Health

Extreme weather may drive flying foxes to seek ‘climate refuge’ as far south as Tasmania

Fruit bats may migrate as far south as Tasmania in the future as a result of extreme weather events linked to the climate crisis, new modelling suggests.

University of Tasmania scientists predicted the grey-headed flying fox could take “climate refuge” in the southernmost state in coming decades if greenhouse gas emissions continued on their current trajectory.

Tasmania is currently home to eight species of small bats, but no “megabats” such as flying foxes, also known as fruit bats, which are mostly found in eastern and northern Australia.

The study’s lead author, Vishesh Diengdoh, warned the encroachment of flying foxes into previously uninhabited areas could have significant effects on Tasmania’s ecosystems and agriculture.

“There may be some sort of human–wildlife conflict, especially with farmers in agricultural areas,” Diengdoh said.

With a wingspan of over one metre, the grey-headed flying fox is one of the largest bats in Australia. It is listed as a vulnerable species.

The research, which is published in preprint form and has not yet been peer reviewed, analysed the potential impact of extreme weather events such as heatwaves and drought on geographical distribution of fruit bat species in Australia.

The modelling took into account factors including rainfall, temperatures, the frequency and severity of heatwaves and vegetation.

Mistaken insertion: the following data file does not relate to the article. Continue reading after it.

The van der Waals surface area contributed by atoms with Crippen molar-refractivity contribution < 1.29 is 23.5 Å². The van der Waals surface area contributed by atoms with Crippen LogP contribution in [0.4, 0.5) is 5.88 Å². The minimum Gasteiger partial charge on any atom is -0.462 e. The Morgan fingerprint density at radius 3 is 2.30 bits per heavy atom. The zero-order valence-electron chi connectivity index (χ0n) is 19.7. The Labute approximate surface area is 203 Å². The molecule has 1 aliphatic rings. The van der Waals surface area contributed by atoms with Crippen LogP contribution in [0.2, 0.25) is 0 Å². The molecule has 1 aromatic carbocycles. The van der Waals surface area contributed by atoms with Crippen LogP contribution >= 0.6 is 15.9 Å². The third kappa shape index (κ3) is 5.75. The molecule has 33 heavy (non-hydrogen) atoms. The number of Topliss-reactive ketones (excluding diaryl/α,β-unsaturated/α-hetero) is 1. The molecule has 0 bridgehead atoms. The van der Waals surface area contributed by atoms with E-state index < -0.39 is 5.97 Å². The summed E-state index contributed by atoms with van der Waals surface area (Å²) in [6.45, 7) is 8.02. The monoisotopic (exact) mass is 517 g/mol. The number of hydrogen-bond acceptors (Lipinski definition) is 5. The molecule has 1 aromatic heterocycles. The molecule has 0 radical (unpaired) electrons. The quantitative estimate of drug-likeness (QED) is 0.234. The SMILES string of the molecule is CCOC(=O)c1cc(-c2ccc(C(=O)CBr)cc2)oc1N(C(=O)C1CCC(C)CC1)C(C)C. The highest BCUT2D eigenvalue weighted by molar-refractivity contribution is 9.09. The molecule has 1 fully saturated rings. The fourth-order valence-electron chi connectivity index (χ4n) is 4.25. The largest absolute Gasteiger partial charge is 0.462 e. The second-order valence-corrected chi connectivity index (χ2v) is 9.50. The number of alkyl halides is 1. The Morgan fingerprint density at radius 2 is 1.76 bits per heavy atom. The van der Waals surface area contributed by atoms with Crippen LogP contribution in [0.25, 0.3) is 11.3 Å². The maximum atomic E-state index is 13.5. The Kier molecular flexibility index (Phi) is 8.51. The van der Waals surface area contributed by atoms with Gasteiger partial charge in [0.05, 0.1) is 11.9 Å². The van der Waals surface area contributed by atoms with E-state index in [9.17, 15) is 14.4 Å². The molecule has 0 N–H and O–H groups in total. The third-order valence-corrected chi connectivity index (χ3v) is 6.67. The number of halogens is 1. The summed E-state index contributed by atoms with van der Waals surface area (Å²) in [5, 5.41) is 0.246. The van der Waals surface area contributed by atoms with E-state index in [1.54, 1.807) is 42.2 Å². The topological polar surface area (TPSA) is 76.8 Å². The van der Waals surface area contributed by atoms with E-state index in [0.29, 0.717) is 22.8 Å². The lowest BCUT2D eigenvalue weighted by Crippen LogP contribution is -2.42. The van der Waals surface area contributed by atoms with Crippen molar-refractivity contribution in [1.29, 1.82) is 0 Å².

The researchers first matched the model to the known geographical distributions of the bats, before using it to predict future ranges in 2050 and 2070.

Grey-headed flying foxes are temperature sensitive and previous heatwaves have resulted in mass death events in Victoria.

Under an intermediate scenario of carbon emissions, Tasmania would have a suitable climate for the bats to survive, with the study even suggesting human-assisted migration may be an option to “safeguard their population viability”.

“Both instances raise challenging socio-political questions that would benefit from discussion and debate now, rather than at some future crisis point.”

The range of the grey-headed flying fox has already expanded in the past 40 years, likely as a result of the changing climate. Dr Wayne Boardman, a wildlife veterinarian at the University of Adelaide who was not involved in the research, said the bats had arrived in Adelaide in the last decade.

Boardman said the 240km separating Tasmania and the Australian mainland was a plausible distance for the grey-headed flying fox to travel.

“They can travel upwards of 300 to 400km a night in the right conditions,” he said.

The arrival of flying foxes in Tasmania could lead to problems if flying foxes colonise commercial crops, said Boardman. In the past, costly relocation projects have ensued when the bats settled in urban areas.

Ku-ring-gai council on Sydney’s upper north shore announced this week it was considering an environmental buffer zone between local residents and a colony of 50,000 grey-headed flying foxes.

“Going on the present projection, it’s likely that the grey-headed flying foxes could seek to find resources in Tasmania in the next 10 to 20 years,” said Boardman. Any migration to Tasmania would require there to be sufficient food resources for the bats to thrive, he said.

Diengdoh said efforts to conserve flying fox habitats on the mainland may help to mitigate against any potential migration.

The study also modelled the distributions of six other fruit bat species, forecasting that extreme weather events would impact all of their future ranges.

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